Wednesday, May 19, 2010

ArrayList vs. LinkedList

Today a colleague of mine raised the question of why use a ArrayList? and he that personally likes the LinkedList structure... obviously depending on situation.

We then posed the question,
How often do developers actually think why they use a certain collection... the answer is probably not enough :)

So anyways to brush up again I went digging:

From the Sun Java Tutorial:

There are two general-purpose List implementations — ArrayList and LinkedList. Most of the time, you'll probably use ArrayList, which offers constant-time positional access and is just plain fast. It does not have to allocate a node object for each element in the List, and it can take advantage of System.arraycopy when it has to move multiple elements at the same time. Think of ArrayList as Vector without the synchronization overhead.
If you frequently add elements to the beginning of the List or iterate over the List to delete elements from its interior, you should consider using LinkedList. These operations require constant-time in a LinkedList and linear-time in an ArrayList. But you pay a big price in performance. Positional access requires linear-time in a LinkedList and constant-time in an ArrayList. Furthermore, the constant factor for LinkedList is much worse. If you think you want to use a LinkedList, measure the performance of your application with both LinkedList and ArrayList before making your choice; ArrayList is usually faster.


So lets test that:
package bob.blog;

import java.util.ArrayList;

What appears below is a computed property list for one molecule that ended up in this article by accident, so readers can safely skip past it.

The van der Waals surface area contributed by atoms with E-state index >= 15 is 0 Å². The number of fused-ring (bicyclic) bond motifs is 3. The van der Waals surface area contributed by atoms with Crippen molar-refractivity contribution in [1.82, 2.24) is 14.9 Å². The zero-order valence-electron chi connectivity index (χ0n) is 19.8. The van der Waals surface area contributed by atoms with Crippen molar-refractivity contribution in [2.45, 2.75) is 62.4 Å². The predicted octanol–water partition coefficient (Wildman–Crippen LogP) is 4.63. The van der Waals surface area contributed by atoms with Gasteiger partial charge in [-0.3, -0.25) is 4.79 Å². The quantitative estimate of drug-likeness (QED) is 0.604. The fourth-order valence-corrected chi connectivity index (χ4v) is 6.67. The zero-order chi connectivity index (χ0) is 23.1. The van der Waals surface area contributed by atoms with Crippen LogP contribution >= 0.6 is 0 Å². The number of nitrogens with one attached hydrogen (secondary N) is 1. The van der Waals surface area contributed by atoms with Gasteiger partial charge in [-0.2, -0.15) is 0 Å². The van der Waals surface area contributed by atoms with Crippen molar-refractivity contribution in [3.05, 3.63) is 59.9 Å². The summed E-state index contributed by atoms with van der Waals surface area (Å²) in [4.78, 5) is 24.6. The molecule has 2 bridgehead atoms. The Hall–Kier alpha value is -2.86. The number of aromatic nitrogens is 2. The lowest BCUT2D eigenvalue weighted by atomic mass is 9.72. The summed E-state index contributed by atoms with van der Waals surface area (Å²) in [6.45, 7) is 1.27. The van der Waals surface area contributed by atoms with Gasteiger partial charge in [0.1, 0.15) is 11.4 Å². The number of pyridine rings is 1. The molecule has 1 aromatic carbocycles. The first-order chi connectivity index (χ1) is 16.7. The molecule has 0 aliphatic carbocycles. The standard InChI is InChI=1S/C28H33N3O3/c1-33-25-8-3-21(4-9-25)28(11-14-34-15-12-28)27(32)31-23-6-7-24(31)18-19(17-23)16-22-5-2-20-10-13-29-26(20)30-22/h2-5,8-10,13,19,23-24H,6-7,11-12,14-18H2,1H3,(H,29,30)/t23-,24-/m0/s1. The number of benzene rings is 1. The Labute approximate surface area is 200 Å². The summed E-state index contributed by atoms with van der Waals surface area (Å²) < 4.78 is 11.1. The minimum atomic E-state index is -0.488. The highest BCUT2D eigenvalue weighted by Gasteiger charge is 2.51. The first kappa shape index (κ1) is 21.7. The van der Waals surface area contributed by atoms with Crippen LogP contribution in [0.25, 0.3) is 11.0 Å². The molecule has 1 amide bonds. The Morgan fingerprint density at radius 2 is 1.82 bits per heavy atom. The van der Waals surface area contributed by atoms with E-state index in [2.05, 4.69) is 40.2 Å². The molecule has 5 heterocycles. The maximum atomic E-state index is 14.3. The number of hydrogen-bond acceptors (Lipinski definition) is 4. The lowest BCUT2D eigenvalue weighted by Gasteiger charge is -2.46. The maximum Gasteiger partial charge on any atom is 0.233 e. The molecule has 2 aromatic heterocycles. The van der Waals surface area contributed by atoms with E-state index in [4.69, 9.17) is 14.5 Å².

import java.util.LinkedList;
import java.util.List;

/**
 * The Class ArrayListVsLinkedList.
 */
public class ArrayListVsLinkedList {

 private static List< String > list;
 private static String bob = new String("bob");

 /**
  * The main method.
  * 
  * @param args
  *            the arguments
  */
 public static void main(String[] args) {
  long start = 0;
  long end = 0;
  final int iter = 2000000;
  // ArrayList
  start = System.currentTimeMillis();

  list = new ArrayList< String >();
  for (int i = 0; i < iter; i++) {
   list.add(bob);
  }
  end = System.currentTimeMillis();
  System.out.println("ArrayList: " + (end - start) + " ms");

  // LinkedList
  start = System.currentTimeMillis();

  list = new LinkedList< String >();
  for (int i = 0; i < iter; i++) {
   list.add(bob);
  }
  end = System.currentTimeMillis();
  System.out.println("LinkedList: " + (end - start) + " ms");
 }

}

The output for that on my machine:
ArrayList: 138 ms
LinkedList: 481 ms

So that is +-3.5 times faster...

I still need to come up with a nice way to compare memory size, and maybe some other operations to compare and test, but this is start.

3 comments:

  1. with this "list.add(0, bob)" line instead of "list.add(bob)", all things get worse ;-)

    ReplyDelete
  2. After a pretty long day I, posted a comment saying.. you shouldn't say (0, bob) but rather (i, bob), but then came to my senses and run the code again... :) I see what you mean... add(0, bob) on ArrayList is really really really slow, and doesn't effect LinkedList at all...

    ReplyDelete
  3. LinkedList can be suitable if your insertion and deletion outnumber the access. In most of cases ArrayList is OK but if you application demands specifics where LinkedList is a better data-structure go for it. I have blogged few more difference between LinkedList and ArrayList in Java , you may find useful.

    ReplyDelete

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